The distinction between failure to maintain control of a prescribed fire (requiring proof of criminal negligence) and another fire (requiring no proof of criminal intent) is necessary to support efforts to reduce hazardous fuels on properties adjacent to National Forest System lands. These efforts are intended to restore ecosystems and, by doing so, protect communities in the wildland urban interface. In implementing the National Fire Plan, the Forest Service and the Department of the Interior land managing agencies have increased the amount of prescribed burning on lands under their jurisdiction. The agencies also have encouraged adjacent landowners to develop integrated fire management plans, including the use of prescribed fire, for the restoration and protection of private lands. If the prohibition for lighting and failing to maintain a prescribed fire were a strict liability offense, adjacent landowners might be discouraged from using prescribed fire as a tool on their lands out of concern that, if the fire were to escape control, they could be cited for a criminal violation without regard to whether they acted with criminal intent. New paragraph (g) alleviates this impediment.
Response to Comments
A 60-day comment period on the proposed rule was initiated on April 2, 2007 (72 FR 15641). Several respondents replied. One respondent had two recommendations, another respondent is a timber industry associate, and the other respondents' comments were outside the scope of this rule.
The first respondent had two recommendations. The first was a change in recovering damages from the Forest Service during fire suppression actions. This would require legislative changes to the Federal Tort Claim Act and is not part of this rule. The second recommendation was for changes to a State of Oregon statute and is also not covered by this rule.
The second respondent had several comments. The first: “* * * this proposed rule sets a higher bar for finding adjacent landowners liable for damage caused by `prescribed fires' * * * while defining `all other fires' as strict liability offenses. In short, the rule would allow the Forest Service to hold a neighboring landowner, or their contractors, liable for any escaped fire—even if their conduct in the burning activity was fully legal and without criminal intent.” The respondent includes an example: “All fires—broadcast, spot burning, jackpot burning, pile burning—should not be defined as subject to this proposed rule, if they were intentionally started and are compliant with federal laws, state and local laws, regulations, and permits.”
All of the examples used by the respondent are included under the definition for a prescribed fire in this rule. The standard of negligence would apply, not strict liability, since an intentionally lit fire, whether a broadcast burn or any of the other ignition techniques listed that is fully in compliance with state and/or local laws meets the definition of a prescribed burn.
The respondent states: “The only cases where negligence applies should be those where fires started illegally.” This is actually the opposite of the intent of the rule. Negligence requires a higher standard of proof and is used for fires started legally—for example, prescribed fires that are lit in compliance with applicable laws. For all other fires, the standard of strict liability is applied.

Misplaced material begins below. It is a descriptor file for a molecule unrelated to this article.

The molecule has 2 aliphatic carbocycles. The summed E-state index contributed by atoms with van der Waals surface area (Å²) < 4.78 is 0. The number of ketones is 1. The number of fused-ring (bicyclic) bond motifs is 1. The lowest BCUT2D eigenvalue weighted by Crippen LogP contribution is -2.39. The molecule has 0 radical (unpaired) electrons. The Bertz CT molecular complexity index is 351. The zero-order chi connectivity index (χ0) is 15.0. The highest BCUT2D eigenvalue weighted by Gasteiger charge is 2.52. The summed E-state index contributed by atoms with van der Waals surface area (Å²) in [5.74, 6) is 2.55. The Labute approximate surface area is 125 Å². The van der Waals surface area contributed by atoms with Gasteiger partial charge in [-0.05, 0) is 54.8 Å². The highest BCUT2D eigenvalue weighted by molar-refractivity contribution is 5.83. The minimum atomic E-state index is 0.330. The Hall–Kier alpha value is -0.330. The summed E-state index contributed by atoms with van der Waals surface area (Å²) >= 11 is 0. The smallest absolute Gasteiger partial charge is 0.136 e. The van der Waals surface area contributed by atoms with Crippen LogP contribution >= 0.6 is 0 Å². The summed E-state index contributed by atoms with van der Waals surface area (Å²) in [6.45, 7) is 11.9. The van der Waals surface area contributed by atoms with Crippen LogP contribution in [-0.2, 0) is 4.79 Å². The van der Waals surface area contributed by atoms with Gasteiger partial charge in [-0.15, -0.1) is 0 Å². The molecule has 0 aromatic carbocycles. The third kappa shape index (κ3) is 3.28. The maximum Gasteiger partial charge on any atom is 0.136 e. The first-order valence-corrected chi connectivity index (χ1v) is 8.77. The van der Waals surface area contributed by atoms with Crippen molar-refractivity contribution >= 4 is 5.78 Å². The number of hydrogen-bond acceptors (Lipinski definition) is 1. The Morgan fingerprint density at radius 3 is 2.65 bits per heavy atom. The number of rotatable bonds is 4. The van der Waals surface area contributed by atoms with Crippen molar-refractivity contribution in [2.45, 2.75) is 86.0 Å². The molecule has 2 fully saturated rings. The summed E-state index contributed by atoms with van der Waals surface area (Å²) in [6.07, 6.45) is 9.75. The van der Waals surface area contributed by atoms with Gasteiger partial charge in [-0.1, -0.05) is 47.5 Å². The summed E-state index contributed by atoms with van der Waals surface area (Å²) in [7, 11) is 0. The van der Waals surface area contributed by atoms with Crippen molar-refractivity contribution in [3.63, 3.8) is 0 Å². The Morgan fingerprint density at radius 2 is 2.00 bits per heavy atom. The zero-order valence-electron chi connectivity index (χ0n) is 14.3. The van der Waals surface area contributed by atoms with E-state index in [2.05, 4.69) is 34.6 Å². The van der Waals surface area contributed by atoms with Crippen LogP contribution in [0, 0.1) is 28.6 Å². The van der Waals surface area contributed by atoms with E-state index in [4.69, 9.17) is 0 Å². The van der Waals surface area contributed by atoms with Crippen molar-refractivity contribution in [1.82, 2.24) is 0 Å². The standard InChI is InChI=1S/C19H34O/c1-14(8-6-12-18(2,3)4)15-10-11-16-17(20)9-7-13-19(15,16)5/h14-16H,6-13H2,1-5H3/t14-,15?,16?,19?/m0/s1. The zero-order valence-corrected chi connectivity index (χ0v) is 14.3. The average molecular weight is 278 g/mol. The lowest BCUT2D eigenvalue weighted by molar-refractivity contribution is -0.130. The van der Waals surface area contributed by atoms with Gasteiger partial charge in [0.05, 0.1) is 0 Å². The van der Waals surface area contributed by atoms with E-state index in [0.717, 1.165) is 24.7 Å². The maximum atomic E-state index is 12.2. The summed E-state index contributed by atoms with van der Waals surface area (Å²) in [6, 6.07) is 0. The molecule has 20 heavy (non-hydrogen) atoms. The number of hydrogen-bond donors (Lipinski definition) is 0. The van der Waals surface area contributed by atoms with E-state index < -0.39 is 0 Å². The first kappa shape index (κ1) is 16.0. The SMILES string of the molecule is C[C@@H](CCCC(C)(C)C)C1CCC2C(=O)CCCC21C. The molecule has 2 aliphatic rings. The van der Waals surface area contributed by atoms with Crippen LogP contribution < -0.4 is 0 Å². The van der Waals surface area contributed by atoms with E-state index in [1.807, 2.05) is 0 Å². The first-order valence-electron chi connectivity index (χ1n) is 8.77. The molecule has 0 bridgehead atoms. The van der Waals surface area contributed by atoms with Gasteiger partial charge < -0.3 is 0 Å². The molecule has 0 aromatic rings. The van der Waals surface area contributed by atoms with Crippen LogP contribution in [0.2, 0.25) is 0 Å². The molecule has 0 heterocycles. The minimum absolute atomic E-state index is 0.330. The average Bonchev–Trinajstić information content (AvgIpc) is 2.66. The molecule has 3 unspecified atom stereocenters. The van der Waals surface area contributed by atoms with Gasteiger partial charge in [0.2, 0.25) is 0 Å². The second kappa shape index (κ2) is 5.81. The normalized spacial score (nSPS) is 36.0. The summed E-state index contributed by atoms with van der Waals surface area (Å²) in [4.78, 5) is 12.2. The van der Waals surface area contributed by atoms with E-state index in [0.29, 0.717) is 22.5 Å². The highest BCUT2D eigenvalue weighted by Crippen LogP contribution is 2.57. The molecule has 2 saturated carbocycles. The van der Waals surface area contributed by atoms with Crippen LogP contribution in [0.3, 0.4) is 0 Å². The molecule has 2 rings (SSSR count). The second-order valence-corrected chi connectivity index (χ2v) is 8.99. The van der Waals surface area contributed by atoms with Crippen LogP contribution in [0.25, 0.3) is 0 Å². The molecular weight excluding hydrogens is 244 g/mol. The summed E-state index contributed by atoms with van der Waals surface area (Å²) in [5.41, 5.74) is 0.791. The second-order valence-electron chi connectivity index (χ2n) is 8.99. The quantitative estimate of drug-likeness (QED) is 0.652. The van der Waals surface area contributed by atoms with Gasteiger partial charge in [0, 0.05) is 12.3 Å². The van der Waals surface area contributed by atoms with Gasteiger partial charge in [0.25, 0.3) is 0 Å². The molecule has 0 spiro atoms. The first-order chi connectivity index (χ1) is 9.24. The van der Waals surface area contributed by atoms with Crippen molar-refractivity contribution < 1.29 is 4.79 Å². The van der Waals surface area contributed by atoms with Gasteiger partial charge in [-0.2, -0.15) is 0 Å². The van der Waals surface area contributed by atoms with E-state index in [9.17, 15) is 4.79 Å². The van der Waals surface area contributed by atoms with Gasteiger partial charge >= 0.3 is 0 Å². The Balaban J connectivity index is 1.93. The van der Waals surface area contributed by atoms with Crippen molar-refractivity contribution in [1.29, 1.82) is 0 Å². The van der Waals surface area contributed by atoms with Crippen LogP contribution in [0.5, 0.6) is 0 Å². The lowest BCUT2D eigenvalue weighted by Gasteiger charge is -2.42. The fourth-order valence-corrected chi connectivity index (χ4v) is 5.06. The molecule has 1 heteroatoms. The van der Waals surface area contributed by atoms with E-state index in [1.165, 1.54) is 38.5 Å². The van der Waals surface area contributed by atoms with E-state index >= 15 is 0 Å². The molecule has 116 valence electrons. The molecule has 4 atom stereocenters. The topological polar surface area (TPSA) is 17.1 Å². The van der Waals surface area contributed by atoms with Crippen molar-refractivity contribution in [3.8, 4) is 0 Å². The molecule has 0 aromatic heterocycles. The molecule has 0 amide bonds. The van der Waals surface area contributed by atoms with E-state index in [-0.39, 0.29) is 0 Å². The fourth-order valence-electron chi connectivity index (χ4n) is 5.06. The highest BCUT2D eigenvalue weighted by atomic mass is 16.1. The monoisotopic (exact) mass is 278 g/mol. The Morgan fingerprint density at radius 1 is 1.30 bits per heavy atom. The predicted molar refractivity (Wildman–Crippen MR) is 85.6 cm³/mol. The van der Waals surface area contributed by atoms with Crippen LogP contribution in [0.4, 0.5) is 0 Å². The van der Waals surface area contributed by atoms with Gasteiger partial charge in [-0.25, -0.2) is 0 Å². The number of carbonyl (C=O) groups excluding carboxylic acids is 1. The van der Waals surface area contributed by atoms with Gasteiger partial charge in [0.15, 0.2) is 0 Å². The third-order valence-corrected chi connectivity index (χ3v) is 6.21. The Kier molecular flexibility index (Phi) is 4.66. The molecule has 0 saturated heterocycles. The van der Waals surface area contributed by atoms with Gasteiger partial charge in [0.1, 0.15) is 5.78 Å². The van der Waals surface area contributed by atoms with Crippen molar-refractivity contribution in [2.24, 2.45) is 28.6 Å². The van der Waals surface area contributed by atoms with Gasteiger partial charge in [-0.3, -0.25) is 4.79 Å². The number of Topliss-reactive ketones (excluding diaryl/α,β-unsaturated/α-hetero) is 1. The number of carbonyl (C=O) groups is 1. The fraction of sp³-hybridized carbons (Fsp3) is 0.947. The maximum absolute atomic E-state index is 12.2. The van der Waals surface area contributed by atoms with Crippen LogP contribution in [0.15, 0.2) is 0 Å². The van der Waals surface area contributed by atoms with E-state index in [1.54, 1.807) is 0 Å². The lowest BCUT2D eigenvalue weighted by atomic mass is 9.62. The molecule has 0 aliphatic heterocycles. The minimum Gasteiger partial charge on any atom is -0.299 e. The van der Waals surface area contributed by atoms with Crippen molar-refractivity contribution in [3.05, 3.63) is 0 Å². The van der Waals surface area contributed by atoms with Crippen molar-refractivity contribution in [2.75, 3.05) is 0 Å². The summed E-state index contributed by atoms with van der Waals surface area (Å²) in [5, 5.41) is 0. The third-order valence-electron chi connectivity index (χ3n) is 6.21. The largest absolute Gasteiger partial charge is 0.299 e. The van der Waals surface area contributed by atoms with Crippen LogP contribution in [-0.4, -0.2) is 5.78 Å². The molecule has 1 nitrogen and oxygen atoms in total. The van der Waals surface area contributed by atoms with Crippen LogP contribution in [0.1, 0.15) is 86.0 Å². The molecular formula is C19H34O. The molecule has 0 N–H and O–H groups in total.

There is a comment on Forest Service liability to private landowners which the respondent notes is outside the scope of this rule.
Another comment covers the use of this rule regarding fires started by a purchaser of a timber sale contract on National Forests. Nothing in the rule supercedes the requirements, terms, or clauses in a timber sale contract, or any other type of contract, including a contract for prescribed fire on National Forest System land. The respondent cites timber sale contract standard clause B7.5 that sets the purchaser's responsibility for fires caused by negligence or fault. This rule does not change those responsibilities in either current or future contracts, nor will the rule supercede any state law in regards to the collection or recovery of suppression costs.
No changes to the rule are made in response to the comments from the two respondents.
This rule has been reviewed under USDA procedures and Executive Order (E.O.) 12866 on Regulatory Planning and Review. The Office of Management and Budget (OMB) has determined that this is a non-significant rule as defined by E.O 12866. This rule will not have an annual effect of $100 million or more on the economy, nor adversely affect productivity, competition, jobs, the environment, public health or safety, nor state or local governments. This rule would not interfere with an action taken or planned by another agency nor raise new legal or policy issues. Finally, this rule will not alter the budgetary impact of entitlements, grants, user fees, or loan programs, or the rights and obligations Start Printed Page 30307of recipients of such programs. Therefore, it has been determined that this rule is not an economically significant regulatory action.
This rule also has been considered in light of the Regulatory Flexibility Act, as amended, (5 U.S.C. 601 et seq.). In promulgating this rule, publication of an advance notice of proposed rulemaking was not required by law. Further, it has been determined that this rule will not have a significant economic impact on a substantial number of small business entities as defined by that act. Therefore, it has been determined that preparation of a regulatory flexibility analysis is not required for this rule.